|The MGA With An Attitude
TWIN CAMS from the Production List - TC107-676
119 EMB - YD1.676 -- and -- VYY.567 - YD1.???
VYY567 Twin Cam photo from Shell Research Centre test report.
On 11/14/2011, Mark Hester wrote:
"MG sent two Twin Cam's to the Shell Research Centre in Thornton UK. Here is a brief summary of what is known of these cars:
"The first survives in a dilapidated state – Chassis No YD1 676 Rego 119 EMB owned by James Millbank. A Safety Fast article was written about this car by Nick Cox in the mid 80's but as yet I've not been able to get a copy of this. Perhaps someone can narrow the dates?
"The second is more curious as the chassis number is unknown and the registration number VYY 567 no longer exists and can't be traced as London records were destroyed before computerization in the early 80's. This car features in the recent 50th anniversary twin cam book on page 88, along with several pages of test reports dated 15th September 1961 where the car covered some 750 test miles. All that can be surmised about this car is that it's a Red Roadster with Red Deluxe seats and from the VYY 567 number plate was registered in approx February 1959. Anyone's UK Log book show this previous registration number?
"How long these cars remained with Shell is unknown and what the purpose of these test were. You can only surmise that these cars were tested by Shell after significant changes were made to their engines, perhaps to address the piston holing problem. When I spoke to James Millbank last week, he indicated separate engine/s were also supplied along with this (his) car for test bench work. Interesting that the 1961 tests were performed on a 9.9:1 engine when the factory had clearly steered customers towards the low compression route by then. No confidential service memorandum's appear to have been released after the second Shell report was released in September 1961, so it begs the question, what were they looking for after production had ceased, other than to reduce warranty claims.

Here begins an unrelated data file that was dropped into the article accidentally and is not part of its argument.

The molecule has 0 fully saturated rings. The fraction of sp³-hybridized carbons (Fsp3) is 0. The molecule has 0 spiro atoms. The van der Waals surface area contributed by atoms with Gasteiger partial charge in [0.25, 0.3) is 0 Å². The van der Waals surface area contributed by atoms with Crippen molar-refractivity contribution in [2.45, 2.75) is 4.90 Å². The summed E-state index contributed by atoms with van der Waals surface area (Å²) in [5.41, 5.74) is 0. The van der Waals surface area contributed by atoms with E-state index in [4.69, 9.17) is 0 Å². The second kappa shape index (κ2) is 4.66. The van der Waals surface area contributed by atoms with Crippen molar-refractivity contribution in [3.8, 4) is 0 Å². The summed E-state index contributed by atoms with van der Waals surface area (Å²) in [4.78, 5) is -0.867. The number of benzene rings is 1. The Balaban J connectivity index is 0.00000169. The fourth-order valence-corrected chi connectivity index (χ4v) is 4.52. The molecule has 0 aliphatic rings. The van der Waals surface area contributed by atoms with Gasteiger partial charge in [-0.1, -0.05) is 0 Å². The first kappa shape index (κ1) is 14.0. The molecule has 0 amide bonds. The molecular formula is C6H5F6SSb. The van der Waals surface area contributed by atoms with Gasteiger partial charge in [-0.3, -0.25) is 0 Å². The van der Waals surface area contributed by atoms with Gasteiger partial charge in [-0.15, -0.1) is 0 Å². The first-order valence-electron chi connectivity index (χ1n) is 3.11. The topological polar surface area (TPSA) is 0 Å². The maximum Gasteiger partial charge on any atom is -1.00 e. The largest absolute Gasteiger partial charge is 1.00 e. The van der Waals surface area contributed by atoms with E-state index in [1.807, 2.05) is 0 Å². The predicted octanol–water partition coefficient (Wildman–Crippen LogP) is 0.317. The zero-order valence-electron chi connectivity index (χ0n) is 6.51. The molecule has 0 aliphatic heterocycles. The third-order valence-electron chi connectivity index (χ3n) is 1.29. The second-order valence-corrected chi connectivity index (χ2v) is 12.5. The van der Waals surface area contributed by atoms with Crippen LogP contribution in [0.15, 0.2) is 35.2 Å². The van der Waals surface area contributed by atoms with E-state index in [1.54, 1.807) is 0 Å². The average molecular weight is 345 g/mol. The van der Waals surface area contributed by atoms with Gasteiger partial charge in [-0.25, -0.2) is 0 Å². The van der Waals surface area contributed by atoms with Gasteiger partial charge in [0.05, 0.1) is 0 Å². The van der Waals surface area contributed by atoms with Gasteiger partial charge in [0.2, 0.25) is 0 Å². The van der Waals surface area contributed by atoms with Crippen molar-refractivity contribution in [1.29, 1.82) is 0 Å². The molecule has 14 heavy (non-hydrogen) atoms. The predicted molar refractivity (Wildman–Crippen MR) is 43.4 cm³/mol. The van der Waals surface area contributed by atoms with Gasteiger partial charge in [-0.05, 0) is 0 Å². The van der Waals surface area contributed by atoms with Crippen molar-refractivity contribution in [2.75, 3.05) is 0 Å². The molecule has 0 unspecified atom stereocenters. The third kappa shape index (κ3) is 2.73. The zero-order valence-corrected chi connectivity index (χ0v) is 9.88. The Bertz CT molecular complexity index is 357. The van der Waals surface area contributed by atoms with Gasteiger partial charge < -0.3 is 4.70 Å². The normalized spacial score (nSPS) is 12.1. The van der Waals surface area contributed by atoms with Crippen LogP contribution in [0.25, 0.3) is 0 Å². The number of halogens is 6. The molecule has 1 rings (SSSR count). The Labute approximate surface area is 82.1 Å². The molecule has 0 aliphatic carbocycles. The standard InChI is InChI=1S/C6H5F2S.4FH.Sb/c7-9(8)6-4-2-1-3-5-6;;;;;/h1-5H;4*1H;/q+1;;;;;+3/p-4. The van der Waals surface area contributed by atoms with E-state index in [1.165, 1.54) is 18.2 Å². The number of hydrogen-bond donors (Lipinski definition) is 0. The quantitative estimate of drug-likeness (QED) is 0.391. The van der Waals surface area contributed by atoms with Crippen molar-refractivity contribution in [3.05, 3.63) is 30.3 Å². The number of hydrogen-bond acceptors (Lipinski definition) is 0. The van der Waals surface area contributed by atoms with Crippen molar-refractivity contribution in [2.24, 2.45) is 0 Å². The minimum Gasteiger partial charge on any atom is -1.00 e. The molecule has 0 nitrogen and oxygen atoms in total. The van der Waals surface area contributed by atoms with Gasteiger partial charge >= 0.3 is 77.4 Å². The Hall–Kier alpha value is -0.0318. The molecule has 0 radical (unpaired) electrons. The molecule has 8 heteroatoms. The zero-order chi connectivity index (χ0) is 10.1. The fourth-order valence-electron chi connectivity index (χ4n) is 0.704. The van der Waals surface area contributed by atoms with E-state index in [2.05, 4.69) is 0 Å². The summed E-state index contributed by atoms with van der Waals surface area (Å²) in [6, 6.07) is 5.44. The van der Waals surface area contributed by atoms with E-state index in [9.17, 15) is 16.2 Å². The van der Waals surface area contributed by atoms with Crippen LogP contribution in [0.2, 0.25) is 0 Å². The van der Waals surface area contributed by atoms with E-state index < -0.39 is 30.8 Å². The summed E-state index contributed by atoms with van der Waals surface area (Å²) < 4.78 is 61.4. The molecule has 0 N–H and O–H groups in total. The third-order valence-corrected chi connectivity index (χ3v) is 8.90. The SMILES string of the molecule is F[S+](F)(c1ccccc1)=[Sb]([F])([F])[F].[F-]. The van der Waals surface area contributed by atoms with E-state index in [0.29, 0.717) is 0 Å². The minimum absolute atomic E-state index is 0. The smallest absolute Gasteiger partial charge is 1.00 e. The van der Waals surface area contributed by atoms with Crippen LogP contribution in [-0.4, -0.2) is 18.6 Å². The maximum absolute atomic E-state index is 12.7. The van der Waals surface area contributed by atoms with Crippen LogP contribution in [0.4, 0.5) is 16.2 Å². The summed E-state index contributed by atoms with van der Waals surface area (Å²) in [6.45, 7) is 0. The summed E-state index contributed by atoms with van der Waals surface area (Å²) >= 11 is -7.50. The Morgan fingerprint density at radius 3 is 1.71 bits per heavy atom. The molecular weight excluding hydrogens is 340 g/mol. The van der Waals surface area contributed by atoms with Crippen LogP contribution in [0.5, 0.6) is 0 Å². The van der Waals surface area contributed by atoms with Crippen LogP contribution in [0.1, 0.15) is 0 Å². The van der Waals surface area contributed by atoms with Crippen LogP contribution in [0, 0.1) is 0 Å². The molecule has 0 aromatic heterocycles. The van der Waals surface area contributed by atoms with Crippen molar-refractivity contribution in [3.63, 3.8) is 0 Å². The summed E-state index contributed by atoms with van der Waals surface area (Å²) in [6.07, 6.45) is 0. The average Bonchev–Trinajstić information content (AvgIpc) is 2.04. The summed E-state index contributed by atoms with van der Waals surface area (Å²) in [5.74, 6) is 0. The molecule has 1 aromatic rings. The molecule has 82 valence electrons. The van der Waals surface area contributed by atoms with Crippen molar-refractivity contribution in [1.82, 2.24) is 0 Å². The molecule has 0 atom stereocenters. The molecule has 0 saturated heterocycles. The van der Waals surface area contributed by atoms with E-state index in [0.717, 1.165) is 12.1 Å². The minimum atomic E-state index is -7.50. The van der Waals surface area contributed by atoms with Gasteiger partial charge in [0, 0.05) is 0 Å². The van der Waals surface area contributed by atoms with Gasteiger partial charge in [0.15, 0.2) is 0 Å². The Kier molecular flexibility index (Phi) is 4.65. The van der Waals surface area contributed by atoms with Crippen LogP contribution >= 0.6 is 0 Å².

"On a side note: Note the wild variance in compressions recorded on an engine only 8000 miles old, approx page 90, 50th anniversary book".
On 11/14/2011, Christopher Chadwick wrote:
"119EMB was a green roadster and according the the DVLC website it has not been taxed since March 1993. It was registered 3/11/58. I think that this is the Shell Research vehicle which Peter Wood had in January 1986 when I visited his premises. It was derelict even then, but complete. I seem to remember that it was gray but accept that my memory might not be correct. In view of its colour I don't think it likely that it was the red car. No idea about that one".
Below is a photo of a page from the Shell Research Centre test report.
as reproduced in "MG Twin Cam 'The first 50 years'", available at
Click for larger printable PDF file (273-KB).
Excerpt from "Thoroughbred and Classic Car" March 1988 issue:
Shell Test Car
A more than slightly moth-eaten MGA Twin Cam is under restoration in Streatham, London. '119 EMB' was purchased new by Shell's Thornton Research Center at Stanlow in Cheshire in 1958 for the Lighter Fuels Divisions test programe. "The engine was found to be very critical on ignition timing" said Brian Toft, a senior scientist at Thornton, and incidentally a ex-monoposto racer: "As little as two degrees excess in ignition timing could lead to severe pre-ignition and piston failure". Brian is one of a handful of people still at Thornton who remembers the car.
Tricia and Jim Millbank bought the car from a garage in Doncaster, and are now scouring the country for missing or replacement parts in order to make a first class restoration. Their first job, however, is to extend their garage in order to make more workshop space.
This MGA Twin Cam is one of hundreds of interesting cars that have played their part at Thornton in research which has culminated in formula Shell and Gemini products. Do any readers have knowledge of history of this car after it left Shell at Thornton?
The view from the MGA Twin Cam '119 EMB' during a Fifties'
test track session at Shell's Thornton Research Centre.